CHAPTER ONE: Do It Yourself
After entering data for the last ninety minutes, Kaitlynn Sansone momentarily closed her eyes to relieve the strain. Through the open window beside her, came the sound of running horses. She turned to see a band of yearlings playfully romping toward the back of the barn and her attention suddenly went from the horses to the two men smoking behind the barn– something they’d been repeatedly warned not to do.
Practically flying down the stairs, across her porch and out through the barn, Kait decided it was time to lose her composure. As she brushed past the truck still half loaded with hay, the slightly overweight man saw her coming, and dropped his beer, spilling onto the dirt. His companion, a skinny, scraggly man with his back turned, laughed about something while a cigarette dangled from his left hand.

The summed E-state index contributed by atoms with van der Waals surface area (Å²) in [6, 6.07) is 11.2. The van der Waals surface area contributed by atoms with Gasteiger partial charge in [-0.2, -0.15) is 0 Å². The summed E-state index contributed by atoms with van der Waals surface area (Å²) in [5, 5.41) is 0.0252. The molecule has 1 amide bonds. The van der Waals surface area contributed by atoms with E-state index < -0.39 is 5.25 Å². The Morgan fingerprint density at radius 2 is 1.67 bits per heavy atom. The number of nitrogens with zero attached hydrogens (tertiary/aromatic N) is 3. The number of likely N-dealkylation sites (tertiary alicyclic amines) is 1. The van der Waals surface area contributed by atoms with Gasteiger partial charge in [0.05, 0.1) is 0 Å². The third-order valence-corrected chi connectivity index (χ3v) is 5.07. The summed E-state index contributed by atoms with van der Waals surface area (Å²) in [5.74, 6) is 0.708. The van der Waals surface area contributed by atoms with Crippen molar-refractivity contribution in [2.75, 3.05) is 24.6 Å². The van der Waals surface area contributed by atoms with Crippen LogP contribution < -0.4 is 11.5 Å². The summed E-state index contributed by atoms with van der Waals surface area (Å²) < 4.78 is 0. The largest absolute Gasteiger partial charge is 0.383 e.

Kaitlynn grabbed the cigarette, threw it down, and ground it out with the toe of her cowboy boot. The beer holder backed away with his hands raised in an I’m-not-looking-for-trouble stance. The cigarette-holding culprit wasn’t smart enough to know when to back off. “Hey, it’s no big deal,” he said. “We’re just taking a break behind the barn.” Kaitlynn’s right hand went into her jeans pocket; she then tossed some cash onto the ground and said, “You’ve been warned repeatedly not to smoke on these premises. You won’t endanger everything I’ve worked so hard to accomplish. That’s your severance pay. Get your things. You’ve got one hour to get out.” The man picked up the cash. “You can’t fire us, who’ll take care of things for you?”